Apocrine carcinoma of the breast

Last revised by Yaïr Glick on 25 Nov 2017

Apocrine carcinoma of the breast is a rare variant of breast cancer. The diagnosis is mainly pathological as it is difficult to differentiate from other forms of breast cancer on imaging.

It accounts for about 4% of all cases. It is seen most often in females in the age group of 50-70 years.

Grossly it appears similar to other invasive breast carcinomas.

Microscopic appearance is of sheets, cords and at times tubules of neoplastic cells. The primary features are that of large amounts of eosinophilic, granular cytoplasm, tumor cells with well-defined margins, and large vesicular nuclei. The nucleus-to-cytoplasm ratio is about 1:2. They frequently reveal snouts which are accumulations of secreted granules in the apical cytoplasm, that is clearly revealed by staining dyes.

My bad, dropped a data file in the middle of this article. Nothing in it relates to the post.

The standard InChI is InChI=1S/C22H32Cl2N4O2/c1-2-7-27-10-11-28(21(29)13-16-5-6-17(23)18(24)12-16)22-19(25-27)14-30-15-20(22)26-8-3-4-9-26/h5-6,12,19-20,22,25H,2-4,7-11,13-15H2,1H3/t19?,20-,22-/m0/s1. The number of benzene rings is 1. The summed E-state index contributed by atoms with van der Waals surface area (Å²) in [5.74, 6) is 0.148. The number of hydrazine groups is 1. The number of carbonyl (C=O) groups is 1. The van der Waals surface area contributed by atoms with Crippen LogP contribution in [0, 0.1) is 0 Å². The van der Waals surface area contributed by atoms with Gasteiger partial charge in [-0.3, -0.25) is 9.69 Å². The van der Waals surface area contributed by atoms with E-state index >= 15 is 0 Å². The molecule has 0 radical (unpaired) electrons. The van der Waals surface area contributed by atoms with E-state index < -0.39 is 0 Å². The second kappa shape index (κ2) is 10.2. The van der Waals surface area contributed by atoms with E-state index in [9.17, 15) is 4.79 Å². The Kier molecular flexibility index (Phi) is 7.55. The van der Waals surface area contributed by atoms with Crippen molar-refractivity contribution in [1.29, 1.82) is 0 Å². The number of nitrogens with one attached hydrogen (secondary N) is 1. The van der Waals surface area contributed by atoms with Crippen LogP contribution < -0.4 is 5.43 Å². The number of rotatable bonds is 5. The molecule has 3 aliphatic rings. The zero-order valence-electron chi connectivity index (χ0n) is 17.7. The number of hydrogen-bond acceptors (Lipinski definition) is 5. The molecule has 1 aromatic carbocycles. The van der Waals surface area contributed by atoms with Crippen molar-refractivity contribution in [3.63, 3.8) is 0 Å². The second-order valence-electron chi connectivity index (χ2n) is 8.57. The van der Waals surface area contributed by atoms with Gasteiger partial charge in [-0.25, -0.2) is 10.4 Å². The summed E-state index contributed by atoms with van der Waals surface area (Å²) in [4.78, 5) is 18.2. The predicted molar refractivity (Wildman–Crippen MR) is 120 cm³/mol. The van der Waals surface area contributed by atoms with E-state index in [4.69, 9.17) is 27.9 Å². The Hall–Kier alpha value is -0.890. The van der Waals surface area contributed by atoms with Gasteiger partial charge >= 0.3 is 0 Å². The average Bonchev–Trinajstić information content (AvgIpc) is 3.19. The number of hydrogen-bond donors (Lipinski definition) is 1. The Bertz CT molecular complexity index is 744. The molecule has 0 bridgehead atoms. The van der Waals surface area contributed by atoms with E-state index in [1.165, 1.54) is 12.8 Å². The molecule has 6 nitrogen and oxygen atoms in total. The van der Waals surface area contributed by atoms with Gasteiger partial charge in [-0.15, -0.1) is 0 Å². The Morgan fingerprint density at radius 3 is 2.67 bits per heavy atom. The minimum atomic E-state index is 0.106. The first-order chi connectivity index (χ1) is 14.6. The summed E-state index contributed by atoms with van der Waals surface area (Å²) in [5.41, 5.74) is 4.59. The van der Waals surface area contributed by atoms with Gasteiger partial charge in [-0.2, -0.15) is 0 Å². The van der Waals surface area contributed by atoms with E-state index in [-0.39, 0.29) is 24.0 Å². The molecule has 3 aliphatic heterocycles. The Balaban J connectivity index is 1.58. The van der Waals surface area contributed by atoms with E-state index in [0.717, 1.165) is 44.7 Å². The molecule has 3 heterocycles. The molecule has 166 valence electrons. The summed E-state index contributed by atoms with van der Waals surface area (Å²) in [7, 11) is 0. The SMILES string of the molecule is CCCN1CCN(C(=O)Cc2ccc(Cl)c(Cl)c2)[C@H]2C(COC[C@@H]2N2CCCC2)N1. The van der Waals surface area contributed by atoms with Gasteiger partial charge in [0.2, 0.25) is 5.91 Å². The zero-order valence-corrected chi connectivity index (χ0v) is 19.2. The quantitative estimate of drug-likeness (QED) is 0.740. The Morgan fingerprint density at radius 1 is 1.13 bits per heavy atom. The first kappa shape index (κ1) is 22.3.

The six-year survival rate for moderate to high-grade apocrine breast cancer is thought to be between 70% and 80%.

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